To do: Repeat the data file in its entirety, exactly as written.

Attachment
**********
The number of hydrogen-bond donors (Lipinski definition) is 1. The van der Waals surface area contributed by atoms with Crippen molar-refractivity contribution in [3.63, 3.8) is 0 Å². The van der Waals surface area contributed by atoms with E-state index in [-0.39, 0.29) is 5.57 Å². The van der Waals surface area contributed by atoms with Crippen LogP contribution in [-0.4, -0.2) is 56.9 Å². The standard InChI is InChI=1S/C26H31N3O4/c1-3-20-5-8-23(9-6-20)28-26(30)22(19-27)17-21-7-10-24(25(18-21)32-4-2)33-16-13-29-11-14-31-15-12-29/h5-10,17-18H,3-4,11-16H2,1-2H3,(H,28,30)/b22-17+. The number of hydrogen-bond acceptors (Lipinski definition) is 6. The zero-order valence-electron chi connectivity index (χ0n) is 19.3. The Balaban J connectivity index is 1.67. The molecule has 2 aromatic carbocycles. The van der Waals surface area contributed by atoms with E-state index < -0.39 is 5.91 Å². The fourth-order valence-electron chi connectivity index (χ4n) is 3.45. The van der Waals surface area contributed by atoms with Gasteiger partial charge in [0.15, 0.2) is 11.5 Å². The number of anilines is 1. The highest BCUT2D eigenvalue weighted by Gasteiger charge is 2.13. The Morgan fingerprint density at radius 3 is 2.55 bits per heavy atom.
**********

The number of hydrogen-bond donors (Lipinski definition) is 1. The van der Waals surface area contributed by atoms with Crippen molar-refractivity contribution in [3.63, 3.8) is 0 Å². The van der Waals surface area contributed by atoms with E-state index in [-0.39, 0.29) is 5.57 Å². The van der Waals surface area contributed by atoms with Crippen LogP contribution in [-0.4, -0.2) is 56.9 Å². The standard InChI is InChI=1S/C26H31N3O4/c1-3-20-5-8-23(9-6-20)28-26(30)22(19-27)17-21-7-10-24(25(18-21)32-4-2)33-16-13-29-11-14-31-15-12-29/h5-10,17-18H,3-4,11-16H2,1-2H3,(H,28,30)/b22-17+. The number of hydrogen-bond acceptors (Lipinski definition) is 6. The zero-order valence-electron chi connectivity index (χ0n) is 19.3. The Balaban J connectivity index is 1.67. The molecule has 2 aromatic carbocycles. The van der Waals surface area contributed by atoms with E-state index < -0.39 is 5.91 Å². The fourth-order valence-electron chi connectivity index (χ4n) is 3.45. The van der Waals surface area contributed by atoms with Gasteiger partial charge in [0.15, 0.2) is 11.5 Å². The number of anilines is 1. The highest BCUT2D eigenvalue weighted by Gasteiger charge is 2.13. The Morgan fingerprint density at radius 3 is 2.55 bits per heavy atom.